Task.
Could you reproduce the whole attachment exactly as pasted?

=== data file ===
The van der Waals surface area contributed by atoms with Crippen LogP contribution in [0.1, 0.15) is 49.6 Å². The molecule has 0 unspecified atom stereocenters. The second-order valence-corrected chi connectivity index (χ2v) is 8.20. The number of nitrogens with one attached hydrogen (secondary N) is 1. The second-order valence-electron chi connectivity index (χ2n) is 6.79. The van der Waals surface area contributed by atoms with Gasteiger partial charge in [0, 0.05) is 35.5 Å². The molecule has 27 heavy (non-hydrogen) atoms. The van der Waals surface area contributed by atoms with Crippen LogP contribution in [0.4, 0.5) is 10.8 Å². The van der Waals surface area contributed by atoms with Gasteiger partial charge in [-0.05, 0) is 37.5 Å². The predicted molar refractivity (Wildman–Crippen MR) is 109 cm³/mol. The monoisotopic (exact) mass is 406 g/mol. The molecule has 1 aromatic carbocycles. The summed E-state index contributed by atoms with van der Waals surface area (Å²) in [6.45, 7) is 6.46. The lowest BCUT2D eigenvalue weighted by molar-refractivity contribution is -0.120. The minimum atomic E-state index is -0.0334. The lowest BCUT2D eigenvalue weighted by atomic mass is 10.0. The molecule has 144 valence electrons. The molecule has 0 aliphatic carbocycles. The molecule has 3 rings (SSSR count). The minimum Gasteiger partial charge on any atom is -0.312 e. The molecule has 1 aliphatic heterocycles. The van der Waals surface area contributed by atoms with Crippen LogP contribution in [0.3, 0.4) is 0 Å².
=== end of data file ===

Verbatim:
The van der Waals surface area contributed by atoms with Crippen LogP contribution in [0.1, 0.15) is 49.6 Å². The molecule has 0 unspecified atom stereocenters. The second-order valence-corrected chi connectivity index (χ2v) is 8.20. The number of nitrogens with one attached hydrogen (secondary N) is 1. The second-order valence-electron chi connectivity index (χ2n) is 6.79. The van der Waals surface area contributed by atoms with Gasteiger partial charge in [0, 0.05) is 35.5 Å². The molecule has 27 heavy (non-hydrogen) atoms. The van der Waals surface area contributed by atoms with Crippen LogP contribution in [0.4, 0.5) is 10.8 Å². The van der Waals surface area contributed by atoms with Gasteiger partial charge in [-0.05, 0) is 37.5 Å². The predicted molar refractivity (Wildman–Crippen MR) is 109 cm³/mol. The monoisotopic (exact) mass is 406 g/mol. The molecule has 1 aromatic carbocycles. The summed E-state index contributed by atoms with van der Waals surface area (Å²) in [6.45, 7) is 6.46. The lowest BCUT2D eigenvalue weighted by molar-refractivity contribution is -0.120. The minimum atomic E-state index is -0.0334. The lowest BCUT2D eigenvalue weighted by atomic mass is 10.0. The molecule has 144 valence electrons. The molecule has 0 aliphatic carbocycles. The molecule has 3 rings (SSSR count). The minimum Gasteiger partial charge on any atom is -0.312 e. The molecule has 1 aliphatic heterocycles. The van der Waals surface area contributed by atoms with Crippen LogP contribution in [0.3, 0.4) is 0 Å².